Believe it or not, a client goal that I come across a lot is to do an unassisted pull-up. This is pretty common when people have a goal to get stronger. The best way to measure that goal is to choose one or a couple of lifts or exercises and track your progress.
I fall in the population of people who wanted to do one unassisted pull-up. Now, it is my goal to do ten (yes, 1-0) unassisted pull ups in a row. How did I build up to unassisted pull-ups? Here are my recommendations.
Almost every single gym has a lat pulldown machine, or you can even do them with a cable machine. This is essentially the same movement as a pull-up, when you think about it, except that you are pulling the weight down to your chest. I almost always superset narrow grip with wide grip pulldowns.
This is where instead of being bent over the weight or having the weight in front of you, you are using your own body as weight and rowing it. You will be essentially belly button to the sky on a TRX or under a barbell that is racked closed to the ground.
Once you are strong enough, or when you feel like you’re ready to try, you can move on to modified pull-ups! There are a few ways to do this. My favorite way to do modified pull-ups is with a resistance band. You can attach the band to a bar and then put your foot through it. This will help you use the resistance that the band provides to do the pull up while creating that muscle memory you will need for an unassisted pull-up. Here is a video of this exercise from CrossFit Ares to demonstrate this exercise for you.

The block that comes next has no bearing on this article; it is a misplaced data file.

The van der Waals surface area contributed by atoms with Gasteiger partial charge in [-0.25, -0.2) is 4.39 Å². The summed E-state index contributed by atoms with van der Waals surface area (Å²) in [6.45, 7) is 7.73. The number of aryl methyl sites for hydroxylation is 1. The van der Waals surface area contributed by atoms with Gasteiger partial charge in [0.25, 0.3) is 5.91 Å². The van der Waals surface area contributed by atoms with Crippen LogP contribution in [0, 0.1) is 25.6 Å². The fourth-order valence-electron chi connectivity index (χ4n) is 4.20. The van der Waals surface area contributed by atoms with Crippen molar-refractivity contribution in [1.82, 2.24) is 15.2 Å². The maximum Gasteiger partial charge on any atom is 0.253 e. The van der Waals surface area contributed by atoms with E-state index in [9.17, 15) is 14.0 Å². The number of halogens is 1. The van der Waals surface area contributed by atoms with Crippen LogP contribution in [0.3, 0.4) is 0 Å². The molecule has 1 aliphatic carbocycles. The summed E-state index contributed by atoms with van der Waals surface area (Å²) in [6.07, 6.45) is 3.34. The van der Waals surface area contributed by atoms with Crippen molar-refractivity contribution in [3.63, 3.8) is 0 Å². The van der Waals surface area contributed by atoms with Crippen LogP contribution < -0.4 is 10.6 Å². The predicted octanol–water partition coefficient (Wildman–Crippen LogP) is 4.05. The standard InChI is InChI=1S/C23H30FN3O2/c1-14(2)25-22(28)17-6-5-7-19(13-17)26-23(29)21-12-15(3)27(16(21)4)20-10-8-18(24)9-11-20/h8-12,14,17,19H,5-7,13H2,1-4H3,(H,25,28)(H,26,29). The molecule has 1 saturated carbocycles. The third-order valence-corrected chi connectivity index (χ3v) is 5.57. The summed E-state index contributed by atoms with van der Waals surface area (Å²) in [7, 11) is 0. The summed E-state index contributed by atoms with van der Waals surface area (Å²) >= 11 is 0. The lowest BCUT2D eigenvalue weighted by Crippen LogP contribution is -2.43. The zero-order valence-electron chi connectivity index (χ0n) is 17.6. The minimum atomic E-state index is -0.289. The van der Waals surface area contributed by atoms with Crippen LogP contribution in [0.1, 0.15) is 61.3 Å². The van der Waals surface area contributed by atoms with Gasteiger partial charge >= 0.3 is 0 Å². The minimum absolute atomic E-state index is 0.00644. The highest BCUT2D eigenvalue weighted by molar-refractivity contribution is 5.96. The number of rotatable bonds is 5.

Another way to do modified pull-ups is to use the machine at the gym. You can put your knees on the platform and set the weight to help you out. You want this to still be challenging for you. To figure out how much weight you are pulling up, you would take your body weight and subtract the amount of weight you set the machine to. This is how you can track your progress here.
Unassisted Pull-Ups Til Muscle Failure
After you’ve been doing modified pull-ups for a brief period of time, you can start doing unassisted pull-ups. I recommend doing them until muscle failure, whether you can do one or ten until reaching it! Rest for about two minutes and then try again. It is totally normal to do less than you did on your first set. I recommend doing this about five times. Even if you don’t do more than one each time, the point is to build up your strength!
Another important aspect of gaining strength is to pay attention to your nutrition! I will dive into this topic more in the future, but just make sure that your diet is balanced and that you are eating enough protein to allow your muscles to recover after your workouts.
If you can do unassisted pull-ups, let me know how you built up to them!
I wear a lot of hats; NASM Certified Personal Trainer, Weight Loss Specialist, and Fitness Nutrition Specialist; wife; fur mom; writer; college student; mental health advocate; pet sitter; Airman; athlete; and many more. I love my home in the southwest and my favorite season is summer. I am a sepsis survivor and I battle with generalized anxiety disorder and depression.